U.S., Allies Say Iran Has Secret Nuclear Facility
Britain, France Join in Demanding That Tehran Allow Inspections; Ahmadinejad Disputes Charge
Saturday, September 26, 2009
President Obama's charge that Iran is constructing a secret nuclear fuel facility brought years of confrontation over the country's alleged nuclear weapons program to a new crisis point Friday, as he joined with the leaders of Britain and France to warn that international patience is waning fast.
"Iran is breaking rules that all nations must follow," Obama said, condemning what he described as a "covert uranium enrichment facility" that Western intelligence discovered years ago and has since been covertly monitoring. He called for Iran to allow international inspectors to "immediately investigate" the facility, located beneath the mountains near the city of Qom.
In a hastily arranged appearance outside the Group of 20 conference in Pittsburgh, Obama, British Prime Minister Gordon Brown and French President Nicolas Sarkozy outlined intelligence that Brown said would "shock and anger the whole international community, and it will harden our resolve" to force Iran to change its path.
Iran's stubborn and charismatic president, Mahmoud Ahmadinejad, offered no contrition, asserting that the facility is a legal and proper attempt to provide nuclear energy for his people. "We have no fears," he said at a New York news conference in which he welcomed inspections by the International Atomic Energy Agency. In response to Obama's description of the facility as designed to produce weapons-grade uranium, Ahmadinejad said, "I don't think Mr. Obama is a nuclear expert."
Friday's announcement capped a week of behind-the-scenes action in which Iran and the United States each maneuvered to reveal the information on its own terms. U.S. intelligence officials briefing reporters in Washington declined to be precise, but they said they had learned about the facility by early 2007. They said it is not yet operational but may be capable in 2010 of producing enough material for at least one bomb per year.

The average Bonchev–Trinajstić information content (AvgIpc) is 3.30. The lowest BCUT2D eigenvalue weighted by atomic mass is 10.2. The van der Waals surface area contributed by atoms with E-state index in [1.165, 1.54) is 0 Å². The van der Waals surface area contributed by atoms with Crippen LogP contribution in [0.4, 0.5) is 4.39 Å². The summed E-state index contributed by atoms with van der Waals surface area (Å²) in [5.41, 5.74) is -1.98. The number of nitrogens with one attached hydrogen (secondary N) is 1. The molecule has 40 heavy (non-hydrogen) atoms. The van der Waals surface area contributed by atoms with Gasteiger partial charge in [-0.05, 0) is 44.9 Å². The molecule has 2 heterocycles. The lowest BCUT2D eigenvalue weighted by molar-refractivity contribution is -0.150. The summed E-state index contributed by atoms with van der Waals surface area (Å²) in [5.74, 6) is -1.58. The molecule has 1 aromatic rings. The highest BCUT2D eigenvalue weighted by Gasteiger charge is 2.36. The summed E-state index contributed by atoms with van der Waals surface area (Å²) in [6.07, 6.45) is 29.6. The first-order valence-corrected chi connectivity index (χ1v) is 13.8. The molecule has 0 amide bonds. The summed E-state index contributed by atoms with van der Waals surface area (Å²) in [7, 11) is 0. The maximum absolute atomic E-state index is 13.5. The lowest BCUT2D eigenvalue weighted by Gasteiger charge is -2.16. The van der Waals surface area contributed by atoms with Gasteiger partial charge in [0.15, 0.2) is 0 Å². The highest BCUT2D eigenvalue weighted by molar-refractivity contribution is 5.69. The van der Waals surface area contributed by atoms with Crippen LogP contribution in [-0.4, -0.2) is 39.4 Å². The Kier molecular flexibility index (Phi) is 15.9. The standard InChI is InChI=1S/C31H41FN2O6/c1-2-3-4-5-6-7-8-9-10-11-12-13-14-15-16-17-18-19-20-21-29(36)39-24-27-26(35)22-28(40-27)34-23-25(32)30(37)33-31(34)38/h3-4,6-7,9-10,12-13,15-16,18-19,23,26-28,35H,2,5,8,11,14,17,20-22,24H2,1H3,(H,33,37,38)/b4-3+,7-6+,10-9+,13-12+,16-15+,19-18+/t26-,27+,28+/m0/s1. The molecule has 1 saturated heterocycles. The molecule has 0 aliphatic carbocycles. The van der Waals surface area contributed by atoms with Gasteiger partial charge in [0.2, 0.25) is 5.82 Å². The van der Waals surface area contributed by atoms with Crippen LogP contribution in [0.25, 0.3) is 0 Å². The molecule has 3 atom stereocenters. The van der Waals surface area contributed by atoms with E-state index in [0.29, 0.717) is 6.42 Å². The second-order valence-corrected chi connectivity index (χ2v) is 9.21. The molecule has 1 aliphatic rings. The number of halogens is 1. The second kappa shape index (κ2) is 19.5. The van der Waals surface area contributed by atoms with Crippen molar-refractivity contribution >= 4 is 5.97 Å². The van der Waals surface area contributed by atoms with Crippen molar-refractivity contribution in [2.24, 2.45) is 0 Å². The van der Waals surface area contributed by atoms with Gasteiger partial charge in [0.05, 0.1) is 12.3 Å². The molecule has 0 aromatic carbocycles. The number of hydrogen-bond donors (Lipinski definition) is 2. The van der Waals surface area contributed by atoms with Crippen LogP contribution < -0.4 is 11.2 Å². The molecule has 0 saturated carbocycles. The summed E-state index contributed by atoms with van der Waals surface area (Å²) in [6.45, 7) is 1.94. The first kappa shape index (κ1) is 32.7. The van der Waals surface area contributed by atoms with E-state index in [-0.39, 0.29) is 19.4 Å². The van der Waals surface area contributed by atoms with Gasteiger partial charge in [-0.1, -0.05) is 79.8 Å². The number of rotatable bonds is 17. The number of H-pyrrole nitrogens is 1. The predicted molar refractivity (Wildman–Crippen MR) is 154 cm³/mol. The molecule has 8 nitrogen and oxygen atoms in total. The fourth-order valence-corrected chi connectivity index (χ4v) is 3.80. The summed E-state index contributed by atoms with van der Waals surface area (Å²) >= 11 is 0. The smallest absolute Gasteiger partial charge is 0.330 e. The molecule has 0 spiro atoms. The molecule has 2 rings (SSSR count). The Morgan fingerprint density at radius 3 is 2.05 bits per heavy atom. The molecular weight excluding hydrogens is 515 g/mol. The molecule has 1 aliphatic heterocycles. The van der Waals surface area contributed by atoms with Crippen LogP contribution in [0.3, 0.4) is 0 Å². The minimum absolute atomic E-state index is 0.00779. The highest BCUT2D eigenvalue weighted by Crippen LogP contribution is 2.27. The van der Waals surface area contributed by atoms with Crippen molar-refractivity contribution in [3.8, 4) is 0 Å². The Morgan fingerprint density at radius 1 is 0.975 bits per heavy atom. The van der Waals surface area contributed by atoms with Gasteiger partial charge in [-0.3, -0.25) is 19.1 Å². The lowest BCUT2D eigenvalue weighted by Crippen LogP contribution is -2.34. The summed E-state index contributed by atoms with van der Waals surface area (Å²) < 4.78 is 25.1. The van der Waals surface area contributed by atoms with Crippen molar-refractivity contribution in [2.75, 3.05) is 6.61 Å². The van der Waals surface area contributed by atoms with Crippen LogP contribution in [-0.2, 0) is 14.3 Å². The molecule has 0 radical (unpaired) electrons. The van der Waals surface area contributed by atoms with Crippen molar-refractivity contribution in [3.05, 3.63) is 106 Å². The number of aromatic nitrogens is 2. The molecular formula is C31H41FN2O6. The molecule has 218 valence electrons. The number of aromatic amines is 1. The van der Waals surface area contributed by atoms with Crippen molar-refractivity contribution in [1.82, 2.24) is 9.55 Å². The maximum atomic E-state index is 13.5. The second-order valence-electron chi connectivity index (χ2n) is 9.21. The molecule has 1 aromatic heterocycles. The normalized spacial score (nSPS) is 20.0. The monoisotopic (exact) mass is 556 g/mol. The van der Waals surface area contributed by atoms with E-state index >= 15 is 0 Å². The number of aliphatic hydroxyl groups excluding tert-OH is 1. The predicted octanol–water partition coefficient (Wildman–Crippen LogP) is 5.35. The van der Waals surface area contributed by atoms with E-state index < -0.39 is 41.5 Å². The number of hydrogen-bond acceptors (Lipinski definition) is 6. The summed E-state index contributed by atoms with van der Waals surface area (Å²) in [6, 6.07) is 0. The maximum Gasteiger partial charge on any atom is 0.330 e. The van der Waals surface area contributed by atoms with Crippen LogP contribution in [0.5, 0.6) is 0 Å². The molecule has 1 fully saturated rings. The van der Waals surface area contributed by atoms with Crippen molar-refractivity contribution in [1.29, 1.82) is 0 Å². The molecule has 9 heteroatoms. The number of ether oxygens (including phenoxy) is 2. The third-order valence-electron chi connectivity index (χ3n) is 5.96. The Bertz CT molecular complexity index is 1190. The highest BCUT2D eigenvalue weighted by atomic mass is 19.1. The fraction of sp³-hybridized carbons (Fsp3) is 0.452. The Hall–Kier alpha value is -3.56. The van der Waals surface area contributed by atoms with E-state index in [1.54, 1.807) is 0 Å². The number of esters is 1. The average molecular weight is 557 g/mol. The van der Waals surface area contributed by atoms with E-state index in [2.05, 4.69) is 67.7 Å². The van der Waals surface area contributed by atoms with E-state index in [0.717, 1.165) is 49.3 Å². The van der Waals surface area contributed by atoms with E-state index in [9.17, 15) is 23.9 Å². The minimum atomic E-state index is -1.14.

The CIA, along with its British and French counterparts, spent the summer compiling a dossier of information that administration officials said they had not yet decided how and when to reveal. Their hand was forced, they said, by a letter the Iranian government sent to the IAEA in Vienna on Monday.
U.S. officials said they thought the letter came after the Iranians learned of the Western intelligence and decided to preempt disclosures about the site. The letter vaguely described construction of a "pilot" plant to enrich uranium up to 5 percent, enough for power production but far less than the 90 percent required for weapons material. "Further complementary information will be provided in an appropriate and due time," the letter said.
The revelations came in the run-up to the first international talks about Iran's nuclear program in more than a year. On Thursday, a senior Iranian diplomat is scheduled to meet in Geneva with counterparts from the five permanent members of the U.N. Security Council plus Germany, a group known as the P5-plus-one. U.S. officials described the upcoming meeting as a key moment in the long nuclear standoff, saying the Qom facility will be at the top of the agenda.
The U.S., British and French leaders apparently hope that new evidence of Iran's deception will diminish reservations among the two other Security Council members -- Russia and China -- about tightening economic sanctions. Administration officials pointed with satisfaction at a sharply worded Russian statement Friday that Iran "must cooperate with this investigation."
Obama's words Friday were less dramatic than Brown's or Sarkozy's. "We have offered Iran a clear path toward greater international integration if it lives up to its obligations, and that offer stands," the U.S. president said, "but the Iranian government must now demonstrate through deeds its peaceful intentions or be held accountable to international standards and international law."
But Obama was stern-faced and grim, and the rapidly escalating confrontation provided him with a fresh opportunity to project toughness and success on the world stage.
Obama's detractors have long called him naive for his willingness to engage diplomatically the nation's adversaries, including Iran. Republicans say his decision to change the deployment of a missile shield for Eastern Europe demonstrates weakness, and critics have chastised him for taking time to weigh a decision on sending additional troops to Afghanistan.